FIG. 6 is a perspective view of a worker remotely placing a reference object in the vicinity of a component to be measured from a position outside the limits of approach.

FIGS. 7 and 8 are various flow diagrams of methods as disclosed herein.

FIG. 9 is a perspective view of a reference object suspended adjacent a component of an electrical power transmission system.

FIGS. 10A and 10B are examples of coded ringed and non-ringed targets, respectively, to be used as references in some embodiments of the methods disclosed herein.

DETAILED DESCRIPTION

Immaterial modifications may be made to the embodiments described here without departing from what is covered by the claims. Dotted lines are used in the drawings to indicate the field of view of an imaging device. The figures are understood to be not drawn to scale.

Referring to FIG. 7, a method is disclosed for protecting a feature of a component of an electrical power transmission system. Referring to FIG. 5, in a stage 100 (shown in FIG. 7) a feature, for example an insulator 10, of a component 12 of an electrical power transmission system is imaged, for example with an imaging device such as a camera 14, to produce two or more images 16, for example images 16 a, 16 b, and 16 c. Referring to FIGS. 1 and 2, an example of a method is illustrated where only a single image is taken, in this case where the feature is a pipe 24 from a bus support (not shown). Although the use of a single image directly provides only two-dimensional measurements, three-dimensional measurements may be derived indirectly from the analysis of such an image. For example, the pipe 24 of FIG. 1 is known to have a circular cross-section, and thus a single image taken at a known focal length can yield sufficient dimensional information. A fixed focal length camera may be used for this purpose. Single-image analysis may be used to select protectors that are blankets, pipe covers, and covers for objects that are symmetrical about 360 degrees.

Referring to FIG. 9, in some embodiments the one or more images comprise at least two images of the feature of the component taken from different respective angles. Referring to FIG. 5, in most cases two or more images must be taken to get adequate three-dimensional measurements. In addition, more than two images may be required at different angles for non-symmetrical equipment, in order to allow the suitable number of dimensions to be measured. For example, a bushing that is non-symmetrical about a vertical axis may require images from the front, back, and sides for adequate measurement. Additional redundant images may also be taken in order to ensure that a sufficient number of usable images have been taken in the imaging step from which useful measurement data may be derived from in the analyzing step. Referring to FIG. 5, images may be collected for example with the imaging device at one or more levels, such as ground level (the camera 14 in the middle) or an elevated position (the cameras 14 on the right and left). Examplary images 16 a, 16 b, and 16 c are illustrated after having been taken of field of views 18 a, 18 b, and 18 c respectively.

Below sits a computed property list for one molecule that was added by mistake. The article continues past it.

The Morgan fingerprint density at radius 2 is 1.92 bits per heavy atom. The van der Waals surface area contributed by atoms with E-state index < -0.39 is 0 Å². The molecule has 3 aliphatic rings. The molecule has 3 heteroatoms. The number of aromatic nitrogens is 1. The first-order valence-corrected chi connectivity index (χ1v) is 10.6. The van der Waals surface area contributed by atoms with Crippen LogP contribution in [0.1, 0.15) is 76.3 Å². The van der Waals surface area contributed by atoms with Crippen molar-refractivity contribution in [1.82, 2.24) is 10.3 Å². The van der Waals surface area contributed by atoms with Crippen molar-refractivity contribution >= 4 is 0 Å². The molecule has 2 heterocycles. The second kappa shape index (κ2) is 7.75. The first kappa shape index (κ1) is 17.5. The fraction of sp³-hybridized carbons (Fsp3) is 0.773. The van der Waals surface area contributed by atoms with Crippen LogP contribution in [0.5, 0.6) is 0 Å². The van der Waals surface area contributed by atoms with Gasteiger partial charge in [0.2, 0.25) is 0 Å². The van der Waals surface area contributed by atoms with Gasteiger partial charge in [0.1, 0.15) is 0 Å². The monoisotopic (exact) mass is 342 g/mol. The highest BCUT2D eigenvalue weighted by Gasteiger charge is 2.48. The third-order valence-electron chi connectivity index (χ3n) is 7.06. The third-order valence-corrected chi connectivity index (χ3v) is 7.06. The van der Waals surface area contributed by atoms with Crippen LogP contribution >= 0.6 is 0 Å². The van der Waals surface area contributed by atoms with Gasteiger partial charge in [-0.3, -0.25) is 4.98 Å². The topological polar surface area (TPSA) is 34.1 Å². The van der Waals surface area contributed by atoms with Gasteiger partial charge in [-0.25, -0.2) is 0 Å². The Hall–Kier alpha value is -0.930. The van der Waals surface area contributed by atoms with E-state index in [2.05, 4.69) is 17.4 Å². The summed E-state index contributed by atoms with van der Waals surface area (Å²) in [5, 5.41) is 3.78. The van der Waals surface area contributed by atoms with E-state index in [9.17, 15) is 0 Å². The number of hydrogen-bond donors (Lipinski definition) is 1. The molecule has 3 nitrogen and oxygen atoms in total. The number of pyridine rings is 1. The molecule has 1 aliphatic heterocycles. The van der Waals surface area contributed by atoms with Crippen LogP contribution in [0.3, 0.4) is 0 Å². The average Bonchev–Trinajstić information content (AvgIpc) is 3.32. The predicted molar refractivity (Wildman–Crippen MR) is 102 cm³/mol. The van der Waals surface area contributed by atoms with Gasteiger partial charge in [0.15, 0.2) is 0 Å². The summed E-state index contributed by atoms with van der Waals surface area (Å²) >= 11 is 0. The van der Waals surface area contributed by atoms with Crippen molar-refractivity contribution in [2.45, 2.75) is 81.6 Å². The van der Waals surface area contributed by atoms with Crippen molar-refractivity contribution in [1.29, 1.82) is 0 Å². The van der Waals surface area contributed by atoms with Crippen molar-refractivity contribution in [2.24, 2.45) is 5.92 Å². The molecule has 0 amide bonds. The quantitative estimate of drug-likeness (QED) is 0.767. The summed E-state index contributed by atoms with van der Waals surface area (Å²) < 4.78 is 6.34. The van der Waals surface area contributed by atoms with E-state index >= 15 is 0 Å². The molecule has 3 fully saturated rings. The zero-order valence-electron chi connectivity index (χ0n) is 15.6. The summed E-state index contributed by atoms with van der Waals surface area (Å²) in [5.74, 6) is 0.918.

In some embodiments such as that indicated in stage 100 b of FIG. 8 (discussed below) imaging further comprises imaging a combination of a reference, for example located as at least part of a reference object 32, and the feature, such as insulator 10. The image may include other components as necessary, for example adjacent structure. The reference may be any suitable reference or references, for example one or more of a scale, and a geometrical feature of known dimensions. Referring to FIG. 3, an externally introduced three-dimensional reference object 32 may contain a sufficient number of references, such as faces, edges, or distance between points, of a known dimensional value or labeled with unique identification information, such that a user is able to identify the known dimension associated with an imaged reference and positively determine the orientation of the reference object 32 in space. In general, the reference object 32 should have distinctly identifiable reference points that are identifiable in the set of analyzed images. A three-dimensional reference object 32 may have three known dimensions that are resolvable into a rectilinear coordinate system, and may be for example a component of the electrical power transmission system that is accurately measured and in the vicinity of the feature. In some embodiments, the reference and the feature may have the same position relative to one another in each of the one or more images, for example the set of images 16 a, 16 b, and 16 c used together for the analysis stage. Same position relative to one another refers to the fact that when taking each of the images, the reference and the feature do not move in space relative to one another.